A lovely, nuanced collaboration.

ZOLA'S ELEPHANT

When Zola moves into the house next door, a young girl imagines all of the reasons why a friendship between them is impossible.

Spying a giant moving box, the narrator immediately concludes that it contains Zola’s pet elephant. Smelling toast, she imagines Zola merrily feeding her pet. In contrast, Zola is shown in a room piled with drab boxes, despondently taking tea and toast with only her pet bird for company. Each brightly bedecked fantasy about Zola and her pachyderm playmate is a facet of the narrator’s cloaked fear of rejection by the newcomer. Readers are poignantly aware, through Zagarenski’s contrasting gray compositions of Zola’s actual circumstances, that she’s lonely and bored. Finally, the narrator’s lively imaginings provoke both curiosity and courage: “I like stories… / and clubhouses / and playing hide-and-seek / and taking bubble baths / with elephants.” Her own stuffed elephant under one arm, she knocks on Zola’s door, discovering that the huge crate contains—a sofa. “Okay, so maybe Zola doesn’t have an elephant. / But do you know what she does have? // A new friend.” De Sève’s well-paced telling is charmingly abetted by Zagarenski’s layered multimedia paintings. The artist’s Klee-esque colors and signature symbols—stars, crowns, houses, bees, and more—will provide fertile ground for young readers’ own imaginings. They depict both girls as pale-skinned, the narrator with fluffy red hair and Zola with straight, black hair.

A lovely, nuanced collaboration. (Picture book. 4-7)

Pub Date: Oct. 9, 2018

ISBN: 978-1-328-88629-3

Page Count: 40

Publisher: HMH Books

Review Posted Online: June 25, 2018

Kirkus Reviews Issue: July 15, 2018

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Feels like a retread—it may be time to put this series to bed.

YOU DON'T WANT A DRAGON!

If you thought having a unicorn as a pet was hard, you haven’t seen anything until you’ve tried owning a dragon.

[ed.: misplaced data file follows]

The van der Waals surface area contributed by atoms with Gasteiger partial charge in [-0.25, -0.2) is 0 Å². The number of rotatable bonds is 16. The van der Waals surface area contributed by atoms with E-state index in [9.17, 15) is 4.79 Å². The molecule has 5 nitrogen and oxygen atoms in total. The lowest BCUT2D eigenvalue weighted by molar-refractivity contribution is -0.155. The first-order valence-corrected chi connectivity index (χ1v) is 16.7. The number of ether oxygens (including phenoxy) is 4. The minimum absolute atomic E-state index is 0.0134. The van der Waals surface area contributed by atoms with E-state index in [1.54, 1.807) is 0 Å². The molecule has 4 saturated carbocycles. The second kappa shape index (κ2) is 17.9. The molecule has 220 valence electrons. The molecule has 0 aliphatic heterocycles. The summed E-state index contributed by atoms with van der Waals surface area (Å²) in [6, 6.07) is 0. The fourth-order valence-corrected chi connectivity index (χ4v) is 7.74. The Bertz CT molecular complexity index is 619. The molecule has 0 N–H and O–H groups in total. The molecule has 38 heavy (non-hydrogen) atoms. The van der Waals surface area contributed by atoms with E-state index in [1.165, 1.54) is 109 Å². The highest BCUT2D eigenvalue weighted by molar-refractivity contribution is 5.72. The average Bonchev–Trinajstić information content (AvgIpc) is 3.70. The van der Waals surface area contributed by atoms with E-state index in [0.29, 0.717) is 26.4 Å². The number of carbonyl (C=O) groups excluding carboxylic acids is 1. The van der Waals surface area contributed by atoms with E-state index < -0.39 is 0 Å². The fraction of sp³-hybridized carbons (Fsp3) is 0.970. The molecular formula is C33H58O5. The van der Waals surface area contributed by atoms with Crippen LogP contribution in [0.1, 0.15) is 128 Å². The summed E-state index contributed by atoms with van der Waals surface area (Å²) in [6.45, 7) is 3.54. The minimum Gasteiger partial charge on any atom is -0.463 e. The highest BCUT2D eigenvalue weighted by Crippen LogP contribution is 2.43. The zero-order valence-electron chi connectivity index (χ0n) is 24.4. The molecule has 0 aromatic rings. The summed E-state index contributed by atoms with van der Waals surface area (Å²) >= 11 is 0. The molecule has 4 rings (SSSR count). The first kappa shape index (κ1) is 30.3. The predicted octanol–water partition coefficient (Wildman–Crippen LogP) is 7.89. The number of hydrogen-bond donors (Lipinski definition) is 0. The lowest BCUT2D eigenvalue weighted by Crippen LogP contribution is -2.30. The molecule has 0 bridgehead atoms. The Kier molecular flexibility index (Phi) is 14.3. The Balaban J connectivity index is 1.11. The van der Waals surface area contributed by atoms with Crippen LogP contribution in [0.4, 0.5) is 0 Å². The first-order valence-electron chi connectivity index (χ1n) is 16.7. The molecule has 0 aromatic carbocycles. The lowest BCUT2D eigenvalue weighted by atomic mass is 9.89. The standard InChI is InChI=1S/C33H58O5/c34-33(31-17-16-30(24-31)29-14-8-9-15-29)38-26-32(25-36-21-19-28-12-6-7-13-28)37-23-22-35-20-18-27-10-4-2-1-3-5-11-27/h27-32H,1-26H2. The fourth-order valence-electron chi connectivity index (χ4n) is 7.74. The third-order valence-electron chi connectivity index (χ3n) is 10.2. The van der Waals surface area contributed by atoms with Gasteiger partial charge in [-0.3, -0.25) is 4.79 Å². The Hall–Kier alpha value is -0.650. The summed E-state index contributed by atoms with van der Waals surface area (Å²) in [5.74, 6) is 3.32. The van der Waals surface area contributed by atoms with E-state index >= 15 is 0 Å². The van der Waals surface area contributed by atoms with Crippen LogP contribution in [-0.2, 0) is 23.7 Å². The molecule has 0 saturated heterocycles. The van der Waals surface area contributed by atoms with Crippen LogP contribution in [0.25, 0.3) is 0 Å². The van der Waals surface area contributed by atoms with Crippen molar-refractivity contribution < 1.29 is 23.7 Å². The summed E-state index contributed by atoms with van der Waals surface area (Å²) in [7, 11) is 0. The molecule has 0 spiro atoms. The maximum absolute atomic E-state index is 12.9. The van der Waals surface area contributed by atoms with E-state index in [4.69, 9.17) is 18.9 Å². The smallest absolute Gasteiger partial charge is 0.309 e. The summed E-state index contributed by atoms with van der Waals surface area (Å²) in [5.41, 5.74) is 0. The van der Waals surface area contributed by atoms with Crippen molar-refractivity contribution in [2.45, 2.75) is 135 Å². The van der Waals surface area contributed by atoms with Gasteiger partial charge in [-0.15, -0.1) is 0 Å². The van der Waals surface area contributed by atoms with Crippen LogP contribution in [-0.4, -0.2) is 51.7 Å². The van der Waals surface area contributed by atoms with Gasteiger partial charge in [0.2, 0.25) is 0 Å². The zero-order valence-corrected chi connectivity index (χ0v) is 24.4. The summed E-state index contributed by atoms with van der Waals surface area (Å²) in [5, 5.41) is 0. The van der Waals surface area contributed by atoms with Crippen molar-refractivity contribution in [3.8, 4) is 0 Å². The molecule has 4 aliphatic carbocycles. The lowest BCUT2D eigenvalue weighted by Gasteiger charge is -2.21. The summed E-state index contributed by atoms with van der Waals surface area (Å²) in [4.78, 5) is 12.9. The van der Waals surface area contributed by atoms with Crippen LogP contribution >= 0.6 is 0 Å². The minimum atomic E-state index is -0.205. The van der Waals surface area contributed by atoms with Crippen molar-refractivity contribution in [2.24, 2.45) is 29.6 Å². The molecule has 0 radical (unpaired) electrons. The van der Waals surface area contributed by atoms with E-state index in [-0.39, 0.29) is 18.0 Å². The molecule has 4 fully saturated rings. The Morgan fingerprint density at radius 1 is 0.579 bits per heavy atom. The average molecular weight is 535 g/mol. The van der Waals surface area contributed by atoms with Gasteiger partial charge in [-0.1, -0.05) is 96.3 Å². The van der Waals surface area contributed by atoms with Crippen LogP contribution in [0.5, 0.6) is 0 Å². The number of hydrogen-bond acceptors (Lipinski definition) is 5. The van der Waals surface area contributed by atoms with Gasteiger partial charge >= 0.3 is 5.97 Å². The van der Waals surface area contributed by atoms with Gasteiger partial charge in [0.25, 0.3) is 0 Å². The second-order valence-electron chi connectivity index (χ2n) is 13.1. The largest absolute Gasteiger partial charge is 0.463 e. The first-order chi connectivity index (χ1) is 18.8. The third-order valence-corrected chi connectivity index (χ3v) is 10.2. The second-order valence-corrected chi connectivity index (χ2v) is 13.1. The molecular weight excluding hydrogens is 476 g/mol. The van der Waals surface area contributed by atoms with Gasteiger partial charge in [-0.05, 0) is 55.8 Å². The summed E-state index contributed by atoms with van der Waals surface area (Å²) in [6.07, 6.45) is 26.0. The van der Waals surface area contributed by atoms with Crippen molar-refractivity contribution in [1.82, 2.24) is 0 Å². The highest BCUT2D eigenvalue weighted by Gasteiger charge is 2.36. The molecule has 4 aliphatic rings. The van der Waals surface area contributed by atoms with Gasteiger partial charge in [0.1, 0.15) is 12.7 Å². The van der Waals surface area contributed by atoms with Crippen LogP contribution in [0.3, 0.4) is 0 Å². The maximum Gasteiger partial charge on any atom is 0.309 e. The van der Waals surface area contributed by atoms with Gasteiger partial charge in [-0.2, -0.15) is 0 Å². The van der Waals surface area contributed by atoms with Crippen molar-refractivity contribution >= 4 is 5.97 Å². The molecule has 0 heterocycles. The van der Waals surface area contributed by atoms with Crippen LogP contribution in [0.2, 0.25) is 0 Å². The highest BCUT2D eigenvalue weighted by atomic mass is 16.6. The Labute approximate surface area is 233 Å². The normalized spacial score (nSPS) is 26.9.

The young protagonist of You Don’t Want a Unicorn! (2017) is back, and they clearly haven’t learned their lesson. Now they’ve wished for a pet dragon. As the intrusive narrator is quick to point out, everything about it seems fun at the beginning. However, it’s not long before the doglike dragon starts chasing squirrels, drooling, pooping (ever wondered where charcoal comes from?), scooting its butt across the floor (leaving fire and flames behind), and more. By now, the dragon has grown too huge to keep, so the child (who appears white and also to live alone) wishes it away and settles for a cute little hamster instead. A perfect pet…until it finds a stray magical cupcake. Simple cartoon art and a surfeit of jokes about defecation suggest this book will find an appreciative audience. The dragon/dog equivalences are cute on an initial read, but they may not be strong enough to convince anyone to return. Moreover, a surprising amount of the plot hinges on having read the previous book in this series (it’s the only way readers will know that cupcakes are unicorn poop).

Feels like a retread—it may be time to put this series to bed. (Picture book. 4-7)

Pub Date: June 9, 2020

ISBN: 978-0-316-53580-9

Page Count: 40

Publisher: Little, Brown

Review Posted Online: Feb. 26, 2020

Kirkus Reviews Issue: March 15, 2020

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There’s nothing especially new here, but the good-natured celebration of books, reading, and libraries will charm fellow...

THE BOOK HOG

A porcine hoarder of books learns to read—and to share.

The Book Hog’s obsession is clear from the start. Short declarative sentences describe his enthusiasm (“The Book Hog loved books”), catalog the things he likes about the printed page, and eventually reveal his embarrassing secret (“He didn’t know how to read”). While the text is straightforward, plenty of amusing visual details will entertain young listeners. A picture of the Book Hog thumbing through a book while seated on the toilet should induce some giggles. The allusive name of a local bookshop (“Wilbur’s”) as well as the covers of a variety of familiar and much-loved books (including some of the author’s own) offer plenty to pore over. And the fact that the titles become legible only after our hero learns to read is a particularly nice touch. A combination of vignettes, single-page illustrations and double-page spreads that feature Pizzoli’s characteristic style—heavy black outlines, a limited palette of mostly salmon and mint green, and simple shapes—move the plot along briskly. Librarians will appreciate the positive portrayal of Miss Olive, an elephant who welcomes the Book Hog warmly to storytime, though it’s unlikely most will be able to match her superlative level of service.

There’s nothing especially new here, but the good-natured celebration of books, reading, and libraries will charm fellow bibliophiles, and the author’s fans will enjoy making another anthropomorphic animal friend. (Picture book. 4-7)

Pub Date: March 26, 2019

ISBN: 978-1-368-03689-4

Page Count: 48

Publisher: Disney-Hyperion

Review Posted Online: Nov. 12, 2018

Kirkus Reviews Issue: Dec. 1, 2018

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